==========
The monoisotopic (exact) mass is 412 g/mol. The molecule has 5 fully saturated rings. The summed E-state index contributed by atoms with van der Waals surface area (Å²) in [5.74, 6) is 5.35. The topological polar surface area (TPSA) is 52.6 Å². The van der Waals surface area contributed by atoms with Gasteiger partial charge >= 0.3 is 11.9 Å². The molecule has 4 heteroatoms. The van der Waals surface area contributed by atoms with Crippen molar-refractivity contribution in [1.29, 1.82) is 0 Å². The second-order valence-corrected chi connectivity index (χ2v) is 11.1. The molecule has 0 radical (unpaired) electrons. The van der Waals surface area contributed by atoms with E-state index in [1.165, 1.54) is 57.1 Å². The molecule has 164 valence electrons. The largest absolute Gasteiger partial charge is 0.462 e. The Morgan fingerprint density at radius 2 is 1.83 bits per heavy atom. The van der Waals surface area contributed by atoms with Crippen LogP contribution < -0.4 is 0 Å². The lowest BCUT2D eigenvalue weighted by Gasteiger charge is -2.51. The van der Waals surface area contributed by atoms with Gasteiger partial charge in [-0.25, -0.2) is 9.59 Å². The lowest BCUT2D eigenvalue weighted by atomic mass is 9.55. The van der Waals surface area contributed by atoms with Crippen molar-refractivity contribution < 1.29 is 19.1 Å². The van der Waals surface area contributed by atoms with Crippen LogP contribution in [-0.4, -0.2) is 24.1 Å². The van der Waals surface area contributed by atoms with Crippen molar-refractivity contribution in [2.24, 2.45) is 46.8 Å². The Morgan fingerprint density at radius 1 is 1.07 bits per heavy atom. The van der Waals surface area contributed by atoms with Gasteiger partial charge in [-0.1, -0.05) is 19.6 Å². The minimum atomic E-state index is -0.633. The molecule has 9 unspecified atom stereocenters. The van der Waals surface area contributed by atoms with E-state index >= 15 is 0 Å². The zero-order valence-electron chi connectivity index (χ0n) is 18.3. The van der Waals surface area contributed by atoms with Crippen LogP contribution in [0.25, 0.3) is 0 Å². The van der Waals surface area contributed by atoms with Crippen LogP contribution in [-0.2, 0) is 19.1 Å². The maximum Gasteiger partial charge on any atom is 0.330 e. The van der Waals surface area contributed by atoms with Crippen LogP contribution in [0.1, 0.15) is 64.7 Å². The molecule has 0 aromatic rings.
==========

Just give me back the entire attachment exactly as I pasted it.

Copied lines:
The monoisotopic (exact) mass is 412 g/mol. The molecule has 5 fully saturated rings. The summed E-state index contributed by atoms with van der Waals surface area (Å²) in [5.74, 6) is 5.35. The topological polar surface area (TPSA) is 52.6 Å². The van der Waals surface area contributed by atoms with Gasteiger partial charge >= 0.3 is 11.9 Å². The molecule has 4 heteroatoms. The van der Waals surface area contributed by atoms with Crippen molar-refractivity contribution in [1.29, 1.82) is 0 Å². The second-order valence-corrected chi connectivity index (χ2v) is 11.1. The molecule has 0 radical (unpaired) electrons. The van der Waals surface area contributed by atoms with E-state index in [1.165, 1.54) is 57.1 Å². The molecule has 164 valence electrons. The largest absolute Gasteiger partial charge is 0.462 e. The Morgan fingerprint density at radius 2 is 1.83 bits per heavy atom. The van der Waals surface area contributed by atoms with Crippen LogP contribution < -0.4 is 0 Å². The lowest BCUT2D eigenvalue weighted by Gasteiger charge is -2.51. The van der Waals surface area contributed by atoms with Gasteiger partial charge in [-0.25, -0.2) is 9.59 Å². The lowest BCUT2D eigenvalue weighted by atomic mass is 9.55. The van der Waals surface area contributed by atoms with Crippen molar-refractivity contribution < 1.29 is 19.1 Å². The van der Waals surface area contributed by atoms with Crippen LogP contribution in [-0.4, -0.2) is 24.1 Å². The van der Waals surface area contributed by atoms with Crippen molar-refractivity contribution in [2.24, 2.45) is 46.8 Å². The Morgan fingerprint density at radius 1 is 1.07 bits per heavy atom. The van der Waals surface area contributed by atoms with Gasteiger partial charge in [-0.1, -0.05) is 19.6 Å². The minimum atomic E-state index is -0.633. The molecule has 9 unspecified atom stereocenters. The van der Waals surface area contributed by atoms with E-state index >= 15 is 0 Å². The zero-order valence-electron chi connectivity index (χ0n) is 18.3. The van der Waals surface area contributed by atoms with Crippen LogP contribution in [0.25, 0.3) is 0 Å². The van der Waals surface area contributed by atoms with Crippen LogP contribution in [-0.2, 0) is 19.1 Å². The maximum Gasteiger partial charge on any atom is 0.330 e. The van der Waals surface area contributed by atoms with Crippen LogP contribution in [0.1, 0.15) is 64.7 Å². The molecule has 0 aromatic rings.